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Good evening everybody,

I'm stuck with the following problem from an old exam in Linear Algebra. One is given two Eigenvectors with corresponding two Eigenvalues and told that the trace is negative. I figured out a third orthogonal eigenvector and tried to get to the matrix via diagonalisation, using a parameter alpha for the third eigenvector. Then I set the trace of this matrix equal to the sum of the known eigenvalues plus alpha. But my method does not work out; it does not give me a negative value for alpha. Where am I going wrong? How could I make this work?

Thank you so much.

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  • $\begingroup$ It would be easier to answer if you provide the actual matrix and the two known eigenvectors. $\endgroup$ – anderstood Dec 5 '15 at 23:01
  • $\begingroup$ Sure thing: we are given the Eigenvector (0, 0, 1) with Eigenvalue 0 and another eigenvector (2, 1, 0) with Eigenvalue 1. This is all the information given in the text. @anderstood $\endgroup$ – Mitch Baker Dec 5 '15 at 23:04
  • $\begingroup$ If there was a matrix, it would be super easy, but the lack thereof makes it non-trivial, at least for me... $\endgroup$ – Mitch Baker Dec 5 '15 at 23:21
  • $\begingroup$ See how far you get without the trace hint by writing the matrix in variables and multiplying it by the known eigenvectors (including the one you found, with eigenvalue $\alpha$). $\endgroup$ – TokenToucan Dec 5 '15 at 23:22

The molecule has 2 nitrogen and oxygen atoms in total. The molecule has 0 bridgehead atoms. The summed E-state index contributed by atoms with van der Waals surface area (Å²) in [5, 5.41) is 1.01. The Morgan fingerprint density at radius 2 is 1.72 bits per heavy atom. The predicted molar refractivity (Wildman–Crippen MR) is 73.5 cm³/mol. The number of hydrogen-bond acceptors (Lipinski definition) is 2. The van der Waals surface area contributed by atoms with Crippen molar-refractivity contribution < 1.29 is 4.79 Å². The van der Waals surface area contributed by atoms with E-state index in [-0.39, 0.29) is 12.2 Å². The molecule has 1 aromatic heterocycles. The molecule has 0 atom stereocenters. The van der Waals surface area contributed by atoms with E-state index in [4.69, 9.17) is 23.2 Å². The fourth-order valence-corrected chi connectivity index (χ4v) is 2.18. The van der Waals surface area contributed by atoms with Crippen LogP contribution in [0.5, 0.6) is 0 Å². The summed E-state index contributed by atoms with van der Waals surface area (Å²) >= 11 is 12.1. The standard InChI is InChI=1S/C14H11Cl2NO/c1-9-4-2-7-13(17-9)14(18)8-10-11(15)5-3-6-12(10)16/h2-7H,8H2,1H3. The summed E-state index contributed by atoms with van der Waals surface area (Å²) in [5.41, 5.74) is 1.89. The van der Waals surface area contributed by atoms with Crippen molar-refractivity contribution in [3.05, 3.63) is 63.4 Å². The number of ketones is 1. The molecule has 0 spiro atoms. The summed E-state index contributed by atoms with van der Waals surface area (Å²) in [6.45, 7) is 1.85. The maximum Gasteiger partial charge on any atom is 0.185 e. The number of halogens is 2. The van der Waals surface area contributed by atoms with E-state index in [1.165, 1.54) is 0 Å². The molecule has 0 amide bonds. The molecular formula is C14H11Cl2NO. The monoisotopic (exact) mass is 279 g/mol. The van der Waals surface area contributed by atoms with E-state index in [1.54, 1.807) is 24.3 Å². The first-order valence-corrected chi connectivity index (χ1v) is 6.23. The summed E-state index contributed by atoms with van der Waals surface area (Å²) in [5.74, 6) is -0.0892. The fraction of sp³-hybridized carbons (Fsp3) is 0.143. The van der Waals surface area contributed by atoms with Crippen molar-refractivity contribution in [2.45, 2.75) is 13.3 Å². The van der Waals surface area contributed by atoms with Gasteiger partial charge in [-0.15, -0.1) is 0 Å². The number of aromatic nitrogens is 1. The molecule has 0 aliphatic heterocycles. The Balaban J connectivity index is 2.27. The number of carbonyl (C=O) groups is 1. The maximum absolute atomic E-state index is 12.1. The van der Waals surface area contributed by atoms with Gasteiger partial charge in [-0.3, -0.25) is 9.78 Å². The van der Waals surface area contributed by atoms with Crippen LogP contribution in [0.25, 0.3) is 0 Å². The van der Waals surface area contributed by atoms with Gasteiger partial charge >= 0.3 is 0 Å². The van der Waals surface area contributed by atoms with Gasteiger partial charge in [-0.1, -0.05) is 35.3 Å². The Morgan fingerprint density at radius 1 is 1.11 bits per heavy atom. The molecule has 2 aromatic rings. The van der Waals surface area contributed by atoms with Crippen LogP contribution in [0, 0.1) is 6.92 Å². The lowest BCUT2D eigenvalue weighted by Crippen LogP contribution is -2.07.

• $\begingroup$ @CuddlyCuttlefish Thanks for the hint; unfortunately I arrive at an alpha which does not work out for the other eigenvectors. $\endgroup$ – Mitch Baker Dec 6 '15 at 0:00
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You know that $M=\begin{pmatrix}a&b&c\\d&e&f\\g&h&i\end{pmatrix}\in\mathcal{M}_3(\mathbb{R})$ is of the form $\begin{pmatrix}a&b&c\\b&e&f\\c&f&i\end{pmatrix},$ that $M\begin{pmatrix}0\\0\\1\end{pmatrix}=\begin{pmatrix}0\\0\\0\end{pmatrix}$ which implies $c=f=i=0,$ that $M\begin{pmatrix}2\\1\\0\end{pmatrix}=\begin{pmatrix}2\\1\\0\end{pmatrix}$ which implies $2a+b=2$ and $2b+e=1.$ You also know that $a+e\leq 0.$ Then $b=2(1-a)=\frac{1-e}{2}$ which implies $e=1-4(1-a).$ You get finally $$a+1-4(1-a)\leq0\implies a\leq\frac{5}{3},$$ and for a such $a$ if you consider $b=2(1-a), e=1-4(1-a)$ and $c=f=i=0$ then a such matrix will satisfy what you are looking for.

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  • $\begingroup$ This appears to be a very good answer. Once I have hopefully verified it for myself, I will give it the green tick. Thanks @ Baloown $\endgroup$ – Mitch Baker Dec 6 '15 at 0:03
  • $\begingroup$ You are welcome ! $\endgroup$ – Balloon Dec 6 '15 at 0:08
  • $\begingroup$ @ Baloown Yep, now the whole question makes sense; there's a second part to it where they want one to solve a system of linear equations, taking the second eigenvector as the vector b. They specifically ask for a (underlined) solution, not "the" solution. Thanks again, Sir, you taught me something new. $\endgroup$ – Mitch Baker Dec 6 '15 at 0:33
  • $\begingroup$ You are welcome again ! ^^ $\endgroup$ – Balloon Dec 6 '15 at 0:41

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